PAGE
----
• Heavy metals such as mercury are hazardous to human and animal health.

Power plants reduce air pollution emissions in various ways

Air pollution emission standards limit the amounts of some of the substances that power plants can release into the air. Some of the ways that power plants meet these standards include:

  • Burning low-sulfur-content coal to reduce SO2 emissions. Some coal-fired power plants cofire wood chips with coal to reduce SO2 emissions. Pretreating and processing coal can also reduce the level of undesirable compounds in combustion gases.
  • Different kinds of particulate emission control devices treat combustion gases before they exit the power plant:
    • Bag-houses are large filters that trap particulates.
    • Electrostatic precipitators use electrically charged plates that attract and pull particulates out of the combustion gas.
    • Wet scrubbers use a liquid solution to remove PM from combustion gas.
  • Wet and dry scrubbers mix lime in the fuel (coal) or spray a lime solution into combustion gases to reduce SO2 emissions. Fluidized bed combustion also results in lower SO2 emissions.
  • NOx emissions controls include low NOx burners during the combustion phase or selective catalytic and non-catalytic converters during the post combustion phase.

Many U.S. power plants produce CO2 emissions

The electric power sector is a large source of U.S. CO2 emissions. Electric power sector power plants that burned fossil fuels or materials made from fossil fuels, and some geothermal power plants, were the source of about 32% of total U.S. energy-related CO2 emissions in 2021.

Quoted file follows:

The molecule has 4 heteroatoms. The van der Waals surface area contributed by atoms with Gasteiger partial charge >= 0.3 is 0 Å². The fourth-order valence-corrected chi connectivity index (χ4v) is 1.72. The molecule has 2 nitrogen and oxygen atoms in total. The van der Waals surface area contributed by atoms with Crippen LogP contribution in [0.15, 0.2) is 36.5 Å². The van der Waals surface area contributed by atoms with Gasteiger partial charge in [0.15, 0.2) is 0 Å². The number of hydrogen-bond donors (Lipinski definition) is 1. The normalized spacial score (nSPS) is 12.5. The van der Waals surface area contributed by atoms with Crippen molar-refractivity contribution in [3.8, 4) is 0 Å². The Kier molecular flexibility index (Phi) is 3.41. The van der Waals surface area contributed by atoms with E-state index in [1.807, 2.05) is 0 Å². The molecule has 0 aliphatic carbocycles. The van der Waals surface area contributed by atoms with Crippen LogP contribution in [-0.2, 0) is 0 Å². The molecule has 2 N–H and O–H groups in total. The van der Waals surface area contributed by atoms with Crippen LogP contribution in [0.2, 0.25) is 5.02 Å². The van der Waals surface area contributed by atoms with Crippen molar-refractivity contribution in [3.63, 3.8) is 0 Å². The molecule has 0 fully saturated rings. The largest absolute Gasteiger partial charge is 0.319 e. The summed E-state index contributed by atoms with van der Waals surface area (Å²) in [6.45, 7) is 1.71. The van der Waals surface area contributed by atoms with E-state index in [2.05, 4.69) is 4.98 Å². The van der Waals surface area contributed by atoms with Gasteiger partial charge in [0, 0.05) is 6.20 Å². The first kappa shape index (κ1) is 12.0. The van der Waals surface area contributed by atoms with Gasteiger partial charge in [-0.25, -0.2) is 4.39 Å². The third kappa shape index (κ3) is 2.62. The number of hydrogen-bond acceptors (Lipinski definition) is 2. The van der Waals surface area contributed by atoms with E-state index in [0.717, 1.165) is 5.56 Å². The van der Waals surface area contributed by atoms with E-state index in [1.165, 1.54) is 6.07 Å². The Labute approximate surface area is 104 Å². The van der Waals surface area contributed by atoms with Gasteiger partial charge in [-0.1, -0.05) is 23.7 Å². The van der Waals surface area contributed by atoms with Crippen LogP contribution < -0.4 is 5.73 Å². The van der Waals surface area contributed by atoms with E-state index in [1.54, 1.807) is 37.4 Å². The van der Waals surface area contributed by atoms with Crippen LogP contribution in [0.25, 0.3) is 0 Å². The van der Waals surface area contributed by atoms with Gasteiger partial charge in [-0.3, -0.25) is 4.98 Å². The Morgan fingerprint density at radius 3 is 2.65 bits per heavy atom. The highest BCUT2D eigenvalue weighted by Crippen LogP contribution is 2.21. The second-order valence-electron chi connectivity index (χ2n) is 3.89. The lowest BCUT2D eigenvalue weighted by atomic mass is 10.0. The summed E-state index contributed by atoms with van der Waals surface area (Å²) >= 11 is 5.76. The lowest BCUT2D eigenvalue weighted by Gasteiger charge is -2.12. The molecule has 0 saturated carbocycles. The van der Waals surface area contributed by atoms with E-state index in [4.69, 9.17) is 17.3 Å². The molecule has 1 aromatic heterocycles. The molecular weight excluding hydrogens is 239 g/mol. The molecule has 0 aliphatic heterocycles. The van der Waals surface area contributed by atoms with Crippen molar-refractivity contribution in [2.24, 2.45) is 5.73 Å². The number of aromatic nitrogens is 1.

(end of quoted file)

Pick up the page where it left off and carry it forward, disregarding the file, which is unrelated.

Some power plants also produce liquid and solid wastes

Ash is the solid residue that results from burning solid fuels such as coal, biomass, and municipal solid waste. Bottom ash includes the largest particles that collect at the bottom of the combustion chamber of power plant boilers. Fly ash is the smaller and lighter particulates that collect in air emission control devices. Fly ash is usually mixed with bottom ash. The ash contains all the hazardous materials that pollution control devices capture. Many coal-fired power plants store ash sludge (ash mixed with water) in retention ponds. Several of these ponds have burst and caused extensive damage and pollution downstream. Some coal-fired power plants send ash to landfills or sell ash for use in making concrete blocks or asphalt.

Nuclear power plants produce different kinds of waste

Nuclear power plants do not produce greenhouse gases or PM, SO2, or NOx, but they do produce two general types of radioactive waste:

  • Low-level waste, such as contaminated protective shoe covers, clothing, wiping rags, mops, filters, reactor water treatment residues, equipment, and tools, is stored at nuclear power plants until the radioactivity in the waste decays to a level safe for disposal as ordinary trash, or it is sent to a low-level radioactive waste disposal site.
  • High-level waste, which includes the highly radioactive spent (used) nuclear fuel assemblies, must be stored in specially designed storage containers and facilities (see Interim storage and final disposal in the United States).

Electric power lines and other distribution infrastructure also have a footprint

Electricity transmission lines and the distribution infrastructure that carries electricity from power plants to customers also have environmental effects. Most transmission lines are above ground on large towers. The towers and power lines alter the visual landscape, especially when they pass through undeveloped areas. Vegetation near power lines may be disturbed and may have to be continually managed to keep it away from the power lines. These activities can affect native plant populations and wildlife. Power lines can be placed underground, but it is a more expensive option and usually not done outside of urban areas.